Posts

Don't Sell Your Soul 2021-04-06T19:02:55.391Z
Monastery and Throne 2021-04-06T19:00:52.623Z
Above the Narrative 2021-02-25T04:37:21.587Z
Confirmation Bias in Action 2021-01-24T17:38:08.873Z
Review: LessWrong Best of 2018 – Epistemology 2020-12-28T04:32:50.070Z
My Model of the New COVID Strain and US Response 2020-12-27T04:34:23.796Z
What trade should we make if we're all getting the new COVID strain? 2020-12-25T07:09:41.026Z
The Good Life Quantified 2020-12-11T17:52:21.219Z
How I Write 2020-12-02T23:17:28.742Z
SubOnlyStackFans 2020-11-03T02:33:00.091Z
The Treacherous Path to Rationality 2020-10-09T15:34:17.490Z
Against Victimhood 2020-09-18T01:58:31.041Z
On Suddenly Not Being Able to Work 2020-08-25T22:14:45.747Z
Writing with GPT-3 2020-07-24T15:22:46.729Z
Kelly Bet on Everything 2020-07-10T02:48:12.868Z
Fight the Power 2020-06-22T02:19:39.042Z
Do Women Like Assholes? 2020-06-22T02:14:43.503Z
TFW No Incels 2020-05-03T16:56:24.278Z
Sex, Lies, and Canaanites 2020-04-23T16:26:10.458Z
The Origin of Consciousness Reading Companion, Part 1 2020-04-06T22:07:35.190Z
The Great Annealing 2020-03-30T01:08:24.268Z
Tales From the Borderlands 2020-03-25T19:11:48.373Z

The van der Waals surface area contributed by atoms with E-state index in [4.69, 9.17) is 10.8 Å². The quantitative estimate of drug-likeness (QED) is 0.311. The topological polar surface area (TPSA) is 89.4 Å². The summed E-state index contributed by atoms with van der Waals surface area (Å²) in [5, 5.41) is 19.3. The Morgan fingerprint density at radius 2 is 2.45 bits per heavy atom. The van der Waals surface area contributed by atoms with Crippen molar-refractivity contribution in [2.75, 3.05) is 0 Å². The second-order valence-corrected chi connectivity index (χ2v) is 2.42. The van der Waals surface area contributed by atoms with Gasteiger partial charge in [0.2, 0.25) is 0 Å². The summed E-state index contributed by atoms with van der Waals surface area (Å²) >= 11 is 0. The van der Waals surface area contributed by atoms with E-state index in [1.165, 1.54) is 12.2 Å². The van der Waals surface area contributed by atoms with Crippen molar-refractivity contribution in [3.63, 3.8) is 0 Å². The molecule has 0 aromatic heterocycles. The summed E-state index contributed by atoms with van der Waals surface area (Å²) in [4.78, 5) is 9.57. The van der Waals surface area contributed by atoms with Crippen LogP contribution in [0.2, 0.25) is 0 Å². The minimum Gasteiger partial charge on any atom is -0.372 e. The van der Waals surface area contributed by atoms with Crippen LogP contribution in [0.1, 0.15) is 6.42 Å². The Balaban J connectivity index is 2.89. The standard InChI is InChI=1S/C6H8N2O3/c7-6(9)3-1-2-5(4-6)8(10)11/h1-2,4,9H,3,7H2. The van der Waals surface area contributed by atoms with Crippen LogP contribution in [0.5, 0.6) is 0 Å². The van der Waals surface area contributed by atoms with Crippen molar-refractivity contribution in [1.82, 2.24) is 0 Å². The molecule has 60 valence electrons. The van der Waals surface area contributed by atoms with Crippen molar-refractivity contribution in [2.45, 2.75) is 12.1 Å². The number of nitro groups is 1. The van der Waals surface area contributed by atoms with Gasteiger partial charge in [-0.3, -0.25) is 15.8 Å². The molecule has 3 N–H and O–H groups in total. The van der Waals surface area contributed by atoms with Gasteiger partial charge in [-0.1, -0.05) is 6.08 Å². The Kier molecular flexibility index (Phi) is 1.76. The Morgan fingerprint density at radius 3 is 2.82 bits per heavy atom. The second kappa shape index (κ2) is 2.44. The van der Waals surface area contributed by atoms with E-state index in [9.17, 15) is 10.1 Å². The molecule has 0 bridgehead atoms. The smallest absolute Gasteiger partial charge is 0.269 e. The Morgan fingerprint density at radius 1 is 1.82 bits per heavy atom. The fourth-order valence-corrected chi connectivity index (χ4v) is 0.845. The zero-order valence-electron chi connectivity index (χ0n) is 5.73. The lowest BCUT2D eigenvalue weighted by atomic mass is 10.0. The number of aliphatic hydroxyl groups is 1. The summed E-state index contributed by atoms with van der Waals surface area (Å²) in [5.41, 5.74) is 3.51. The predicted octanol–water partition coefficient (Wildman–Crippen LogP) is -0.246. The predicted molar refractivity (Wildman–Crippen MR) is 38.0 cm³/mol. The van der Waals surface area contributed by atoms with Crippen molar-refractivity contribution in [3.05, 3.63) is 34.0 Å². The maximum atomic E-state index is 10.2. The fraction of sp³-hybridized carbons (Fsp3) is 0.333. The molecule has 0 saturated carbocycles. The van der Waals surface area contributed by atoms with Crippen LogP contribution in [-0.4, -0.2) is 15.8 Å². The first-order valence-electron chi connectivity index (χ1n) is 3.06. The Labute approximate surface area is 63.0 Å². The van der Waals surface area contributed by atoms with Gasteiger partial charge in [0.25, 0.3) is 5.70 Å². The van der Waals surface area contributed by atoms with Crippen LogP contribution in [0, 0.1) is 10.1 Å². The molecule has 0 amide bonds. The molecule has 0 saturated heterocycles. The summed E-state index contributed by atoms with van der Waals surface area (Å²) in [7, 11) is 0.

Seeing the Smoke 2020-02-28T18:26:58.839Z
The Skewed and the Screwed: When Mating Meets Politics 2020-01-29T15:50:31.681Z
Go F*** Someone 2020-01-15T18:39:33.080Z
100 Ways To Live Better 2019-12-31T20:23:12.039Z
Is Rationalist Self-Improvement Real? 2019-12-09T17:11:03.337Z
Genesis 2019-11-14T16:20:47.508Z
Aella on Rationality and the Void 2019-10-31T21:40:52.042Z
Polyamory is Rational(ist) 2019-10-18T16:48:52.990Z
Interview with Aella, Part I 2019-09-19T14:05:18.523Z
Predictable Identities - Midpoint Review 2019-09-12T14:39:44.348Z
Unstriving 2019-08-19T14:31:56.786Z
Jacob's Twit, errr, Shortform 2019-08-17T23:49:43.993Z
Diana Fleischman and Geoffrey Miller - Audience Q&A 2019-08-10T22:37:53.090Z
Cephaloponderings 2019-08-04T16:45:57.065Z
Interview With Diana Fleischman and Geoffrey Miller 2019-07-16T01:34:26.156Z
PlayStation Odysseys 2019-07-01T17:41:52.499Z
Podcast - Putanumonit on The Switch 2019-06-23T04:09:25.723Z
Get Rich Real Slowly 2019-06-10T17:51:32.654Z
Lonelinesses 2019-05-31T13:55:55.135Z
Thinking Fast and Hard 2019-05-13T19:58:34.089Z
The State of Affairs 2019-05-03T16:18:31.706Z
Buying Value, not Price 2019-04-29T15:51:55.470Z
Interview with Putanumonit 2019-04-24T14:53:00.096Z
Airportpourri 2019-04-24T14:51:24.281Z
Exponential Secretary 2019-03-04T19:47:48.912Z
Cooperation is for Winners 2019-02-15T14:58:08.949Z
Masculine Virtues 2019-01-30T16:03:56.000Z
Curing the World of Men 2019-01-18T20:23:18.006Z

Comments

Comment by Jacob Falkovich (Jacobian) on Are PS5 scalpers actually bad? · 2021-05-18T17:50:56.682Z · LW · GW

PS5 scalpers redistribute consoles away from those willing to burn time to those willing to spend money. Normally this would be a positive — time burned is just lost, whereas the money is just transferred from Sony to the scalpers who wrote the quickest bot. However, you can argue that gaming consoles in particular are more valuable to people with a lot of spare time to burn than to people with day jobs and money!